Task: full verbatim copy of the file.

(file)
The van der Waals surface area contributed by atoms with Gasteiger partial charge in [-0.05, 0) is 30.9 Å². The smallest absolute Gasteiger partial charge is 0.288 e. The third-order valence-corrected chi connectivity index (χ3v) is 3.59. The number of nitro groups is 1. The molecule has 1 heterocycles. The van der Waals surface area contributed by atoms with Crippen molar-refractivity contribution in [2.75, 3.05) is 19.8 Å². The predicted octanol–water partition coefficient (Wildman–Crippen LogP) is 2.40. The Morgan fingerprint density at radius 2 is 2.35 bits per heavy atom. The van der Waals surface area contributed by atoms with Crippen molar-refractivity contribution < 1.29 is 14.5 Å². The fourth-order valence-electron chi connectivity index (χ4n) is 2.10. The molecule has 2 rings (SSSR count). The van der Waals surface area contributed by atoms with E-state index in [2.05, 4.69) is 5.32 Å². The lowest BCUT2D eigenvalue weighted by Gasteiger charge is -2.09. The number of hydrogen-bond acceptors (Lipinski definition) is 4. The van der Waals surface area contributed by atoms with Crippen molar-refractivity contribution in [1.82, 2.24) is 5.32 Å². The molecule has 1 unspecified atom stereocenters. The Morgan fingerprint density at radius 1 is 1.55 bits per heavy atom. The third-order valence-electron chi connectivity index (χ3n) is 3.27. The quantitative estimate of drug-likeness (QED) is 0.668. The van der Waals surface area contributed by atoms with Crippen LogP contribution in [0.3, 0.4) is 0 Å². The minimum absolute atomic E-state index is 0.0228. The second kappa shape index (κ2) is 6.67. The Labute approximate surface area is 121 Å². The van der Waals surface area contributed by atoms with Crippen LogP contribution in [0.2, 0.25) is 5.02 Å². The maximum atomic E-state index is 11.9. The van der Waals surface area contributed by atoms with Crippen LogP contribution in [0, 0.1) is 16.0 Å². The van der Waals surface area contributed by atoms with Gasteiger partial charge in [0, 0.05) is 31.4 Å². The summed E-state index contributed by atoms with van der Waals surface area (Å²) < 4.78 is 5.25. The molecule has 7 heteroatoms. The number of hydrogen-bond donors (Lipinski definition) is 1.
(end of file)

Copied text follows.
The van der Waals surface area contributed by atoms with Gasteiger partial charge in [-0.05, 0) is 30.9 Å². The smallest absolute Gasteiger partial charge is 0.288 e. The third-order valence-corrected chi connectivity index (χ3v) is 3.59. The number of nitro groups is 1. The molecule has 1 heterocycles. The van der Waals surface area contributed by atoms with Crippen molar-refractivity contribution in [2.75, 3.05) is 19.8 Å². The predicted octanol–water partition coefficient (Wildman–Crippen LogP) is 2.40. The Morgan fingerprint density at radius 2 is 2.35 bits per heavy atom. The van der Waals surface area contributed by atoms with Crippen molar-refractivity contribution < 1.29 is 14.5 Å². The fourth-order valence-electron chi connectivity index (χ4n) is 2.10. The molecule has 2 rings (SSSR count). The van der Waals surface area contributed by atoms with E-state index in [2.05, 4.69) is 5.32 Å². The lowest BCUT2D eigenvalue weighted by Gasteiger charge is -2.09. The number of hydrogen-bond acceptors (Lipinski definition) is 4. The van der Waals surface area contributed by atoms with Crippen molar-refractivity contribution in [1.82, 2.24) is 5.32 Å². The molecule has 1 unspecified atom stereocenters. The Morgan fingerprint density at radius 1 is 1.55 bits per heavy atom. The third-order valence-electron chi connectivity index (χ3n) is 3.27. The quantitative estimate of drug-likeness (QED) is 0.668. The van der Waals surface area contributed by atoms with Crippen LogP contribution in [0.3, 0.4) is 0 Å². The minimum absolute atomic E-state index is 0.0228. The second kappa shape index (κ2) is 6.67. The Labute approximate surface area is 121 Å². The van der Waals surface area contributed by atoms with Crippen LogP contribution in [0.2, 0.25) is 5.02 Å². The maximum atomic E-state index is 11.9. The van der Waals surface area contributed by atoms with Crippen LogP contribution in [0, 0.1) is 16.0 Å². The van der Waals surface area contributed by atoms with Gasteiger partial charge in [0, 0.05) is 31.4 Å². The summed E-state index contributed by atoms with van der Waals surface area (Å²) < 4.78 is 5.25. The molecule has 7 heteroatoms. The number of hydrogen-bond donors (Lipinski definition) is 1.